2008 Nissan Rogue


$3,801 - $4,366

2008 Nissan Rogue Interior Review

Note: This interior review was created when the 2008 Nissan Rogue was new.


Interior: 7.8

Reviews generally find the five-seat interior of the 2008 Nissan Rogue to be comfortable, functional and upscale, and it ranks near the top of its class. Cars.com calls the interior "one of the Rogue's highpoints" and MSN argues, "If the CR-V sets the standard for lavish interiors in this segment, the Rogue matches it."

The cabin features relatively high-quality materials. Automobile Magazine notes, "The judicious use of padded surfaces and some nice graining on the dash and door panels offset the cheap plastic on the console. Overall, the interior is not a bad place to be." The Car Connection adds, "In a vast step up from the Sentra, the Rogue's cabin is filled with classy textured plastics that elevate it above its price class." About.com finds the interior "clean and functional," but also thinks it's "maybe a little plain."

Several reviewers have good things to say about the Rogue's dashboard controls. Consumer Guide points out that gauges are "clear, large, and well laid out." Cars.com similarly says, "Visually, it all starts with the gauges, which are clear and easy to read."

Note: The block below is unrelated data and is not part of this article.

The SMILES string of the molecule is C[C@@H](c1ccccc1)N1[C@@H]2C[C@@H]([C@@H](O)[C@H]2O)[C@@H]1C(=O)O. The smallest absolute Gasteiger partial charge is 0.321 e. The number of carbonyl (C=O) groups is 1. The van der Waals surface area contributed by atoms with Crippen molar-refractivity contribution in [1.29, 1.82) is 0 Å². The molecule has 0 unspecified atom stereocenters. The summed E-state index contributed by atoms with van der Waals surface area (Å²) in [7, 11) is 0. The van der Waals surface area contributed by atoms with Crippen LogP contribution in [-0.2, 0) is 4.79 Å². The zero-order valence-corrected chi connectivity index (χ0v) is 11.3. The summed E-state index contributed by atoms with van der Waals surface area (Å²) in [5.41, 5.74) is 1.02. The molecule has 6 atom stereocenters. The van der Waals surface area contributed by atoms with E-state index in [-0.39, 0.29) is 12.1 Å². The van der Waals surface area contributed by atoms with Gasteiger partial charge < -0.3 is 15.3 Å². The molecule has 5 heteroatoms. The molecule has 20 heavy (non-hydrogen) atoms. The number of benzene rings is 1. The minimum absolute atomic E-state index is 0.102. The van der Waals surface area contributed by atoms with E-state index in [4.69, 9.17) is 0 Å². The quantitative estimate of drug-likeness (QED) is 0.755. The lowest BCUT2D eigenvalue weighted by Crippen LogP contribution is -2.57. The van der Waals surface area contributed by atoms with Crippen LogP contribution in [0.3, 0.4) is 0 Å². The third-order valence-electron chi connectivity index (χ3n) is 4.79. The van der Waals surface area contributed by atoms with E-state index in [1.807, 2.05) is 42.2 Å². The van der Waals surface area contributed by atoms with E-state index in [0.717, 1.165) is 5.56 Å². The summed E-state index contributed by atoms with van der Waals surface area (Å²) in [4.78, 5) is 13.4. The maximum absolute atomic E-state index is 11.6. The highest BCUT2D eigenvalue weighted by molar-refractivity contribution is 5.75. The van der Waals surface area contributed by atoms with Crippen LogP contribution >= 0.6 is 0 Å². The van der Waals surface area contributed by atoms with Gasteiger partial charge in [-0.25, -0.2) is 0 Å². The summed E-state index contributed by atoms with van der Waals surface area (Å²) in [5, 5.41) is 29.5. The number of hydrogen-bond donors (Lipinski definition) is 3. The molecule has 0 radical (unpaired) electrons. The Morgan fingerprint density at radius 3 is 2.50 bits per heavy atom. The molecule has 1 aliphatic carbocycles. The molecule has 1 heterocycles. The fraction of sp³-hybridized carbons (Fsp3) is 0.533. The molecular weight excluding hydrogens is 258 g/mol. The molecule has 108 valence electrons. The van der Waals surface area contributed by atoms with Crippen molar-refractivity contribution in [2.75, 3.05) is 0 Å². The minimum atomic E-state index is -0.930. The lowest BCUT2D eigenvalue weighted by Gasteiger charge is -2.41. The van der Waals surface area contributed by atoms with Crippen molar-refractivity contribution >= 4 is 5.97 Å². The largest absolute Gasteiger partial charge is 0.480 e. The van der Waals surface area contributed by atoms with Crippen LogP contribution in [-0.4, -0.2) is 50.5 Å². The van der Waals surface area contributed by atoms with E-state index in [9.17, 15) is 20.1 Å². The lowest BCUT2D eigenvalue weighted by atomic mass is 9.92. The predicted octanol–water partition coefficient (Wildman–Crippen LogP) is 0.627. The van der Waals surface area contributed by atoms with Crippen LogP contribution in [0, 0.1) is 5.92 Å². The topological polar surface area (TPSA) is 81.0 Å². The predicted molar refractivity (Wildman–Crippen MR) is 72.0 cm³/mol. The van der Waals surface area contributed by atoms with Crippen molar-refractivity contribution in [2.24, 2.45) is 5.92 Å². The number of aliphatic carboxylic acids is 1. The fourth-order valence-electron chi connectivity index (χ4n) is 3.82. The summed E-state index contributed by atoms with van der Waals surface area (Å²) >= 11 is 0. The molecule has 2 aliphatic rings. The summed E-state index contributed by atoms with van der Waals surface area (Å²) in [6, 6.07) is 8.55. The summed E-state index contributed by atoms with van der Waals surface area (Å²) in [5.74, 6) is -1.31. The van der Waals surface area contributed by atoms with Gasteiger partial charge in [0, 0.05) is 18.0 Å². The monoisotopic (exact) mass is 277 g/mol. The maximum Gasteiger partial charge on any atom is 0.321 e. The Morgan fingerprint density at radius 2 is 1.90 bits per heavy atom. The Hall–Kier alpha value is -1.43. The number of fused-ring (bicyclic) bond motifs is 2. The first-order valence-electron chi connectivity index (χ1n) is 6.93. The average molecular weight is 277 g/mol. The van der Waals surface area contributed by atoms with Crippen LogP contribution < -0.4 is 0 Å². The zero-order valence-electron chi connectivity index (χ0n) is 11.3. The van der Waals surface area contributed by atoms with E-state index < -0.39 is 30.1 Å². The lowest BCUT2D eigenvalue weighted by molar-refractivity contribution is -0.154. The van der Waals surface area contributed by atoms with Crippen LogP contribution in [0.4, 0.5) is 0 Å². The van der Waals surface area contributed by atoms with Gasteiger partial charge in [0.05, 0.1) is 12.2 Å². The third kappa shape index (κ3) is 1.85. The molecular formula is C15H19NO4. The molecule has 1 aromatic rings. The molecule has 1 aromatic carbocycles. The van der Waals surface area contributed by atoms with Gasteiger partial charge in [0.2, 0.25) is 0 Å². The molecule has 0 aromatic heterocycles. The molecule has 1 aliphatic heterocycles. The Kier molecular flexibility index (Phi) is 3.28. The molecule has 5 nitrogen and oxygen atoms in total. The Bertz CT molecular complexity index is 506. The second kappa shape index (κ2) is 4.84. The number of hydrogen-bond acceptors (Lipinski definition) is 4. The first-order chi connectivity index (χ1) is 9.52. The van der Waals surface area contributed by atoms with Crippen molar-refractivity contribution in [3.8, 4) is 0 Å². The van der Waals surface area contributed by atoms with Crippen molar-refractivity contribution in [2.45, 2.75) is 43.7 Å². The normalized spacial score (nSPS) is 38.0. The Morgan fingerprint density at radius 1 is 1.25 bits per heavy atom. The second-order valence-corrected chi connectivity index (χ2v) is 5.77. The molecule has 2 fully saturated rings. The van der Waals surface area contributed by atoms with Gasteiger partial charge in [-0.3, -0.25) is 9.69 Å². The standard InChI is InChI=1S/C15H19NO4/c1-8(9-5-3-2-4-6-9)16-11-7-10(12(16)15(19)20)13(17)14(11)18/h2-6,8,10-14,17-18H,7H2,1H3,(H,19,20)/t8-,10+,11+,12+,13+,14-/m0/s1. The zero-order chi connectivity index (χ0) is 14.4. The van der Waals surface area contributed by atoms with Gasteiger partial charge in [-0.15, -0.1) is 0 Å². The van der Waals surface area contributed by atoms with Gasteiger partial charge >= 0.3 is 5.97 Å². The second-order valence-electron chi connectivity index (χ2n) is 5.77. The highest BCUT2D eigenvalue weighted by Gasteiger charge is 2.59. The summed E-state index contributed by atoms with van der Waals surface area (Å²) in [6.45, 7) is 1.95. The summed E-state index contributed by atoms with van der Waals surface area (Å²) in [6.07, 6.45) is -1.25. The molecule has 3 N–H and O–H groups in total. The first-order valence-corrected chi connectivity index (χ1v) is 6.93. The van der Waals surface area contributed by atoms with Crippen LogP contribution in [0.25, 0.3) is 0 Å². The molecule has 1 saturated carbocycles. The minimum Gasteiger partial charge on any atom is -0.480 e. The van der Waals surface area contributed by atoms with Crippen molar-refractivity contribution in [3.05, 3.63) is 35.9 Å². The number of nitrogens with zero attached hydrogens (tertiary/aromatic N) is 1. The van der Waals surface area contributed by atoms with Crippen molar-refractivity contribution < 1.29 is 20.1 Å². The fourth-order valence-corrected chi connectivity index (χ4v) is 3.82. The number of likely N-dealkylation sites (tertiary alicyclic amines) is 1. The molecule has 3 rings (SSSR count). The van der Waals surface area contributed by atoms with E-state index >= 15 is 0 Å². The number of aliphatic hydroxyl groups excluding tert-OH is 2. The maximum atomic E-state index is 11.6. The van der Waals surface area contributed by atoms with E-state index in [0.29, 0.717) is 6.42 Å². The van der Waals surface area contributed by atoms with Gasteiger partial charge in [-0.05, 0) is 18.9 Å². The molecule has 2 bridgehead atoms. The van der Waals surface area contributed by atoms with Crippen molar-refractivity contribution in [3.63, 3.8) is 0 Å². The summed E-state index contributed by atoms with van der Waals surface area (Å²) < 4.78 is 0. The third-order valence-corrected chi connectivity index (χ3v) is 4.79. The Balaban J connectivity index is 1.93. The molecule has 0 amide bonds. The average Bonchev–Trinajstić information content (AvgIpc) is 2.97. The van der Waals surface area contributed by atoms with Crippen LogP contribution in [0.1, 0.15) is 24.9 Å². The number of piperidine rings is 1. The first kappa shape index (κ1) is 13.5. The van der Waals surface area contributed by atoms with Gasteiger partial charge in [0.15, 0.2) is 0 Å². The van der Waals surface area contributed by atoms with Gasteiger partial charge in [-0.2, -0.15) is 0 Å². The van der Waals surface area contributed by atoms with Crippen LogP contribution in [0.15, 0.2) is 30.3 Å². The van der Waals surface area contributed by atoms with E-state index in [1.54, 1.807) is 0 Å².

The Rogue seats five, but most feel it's better suited for four passengers. With 126.4 cubic feet of passenger volume (without the optional moonroof), the Chicago Tribune says it features "good room for four adults or two adults and a couple rug rats." The front seats get good marks. Consumer Guide says they "remain comfortable during long drives," and notes that there's "plenty of leg and headroom for the average sized tester."

The rear seats do even better, with most finding them surprisingly large for a compact crossover. The Chicago Tribune says that "rear-seat leg and especially head room are a pleasant surprise." The Car Connection adds, "Five-passenger seating realistically means four-adult seating, but even in the second row, those adults will find enough leg and head room to ride for a few hours." The Rogue's second row may fare so well because, unlike much of its competition, it doesn't cram in an extra third-row bench. MSN explains, "The Rogue is bigger than its competitors and there's no available third row of seats, such as in the RAV4, so there's plenty of room for a spacious second row."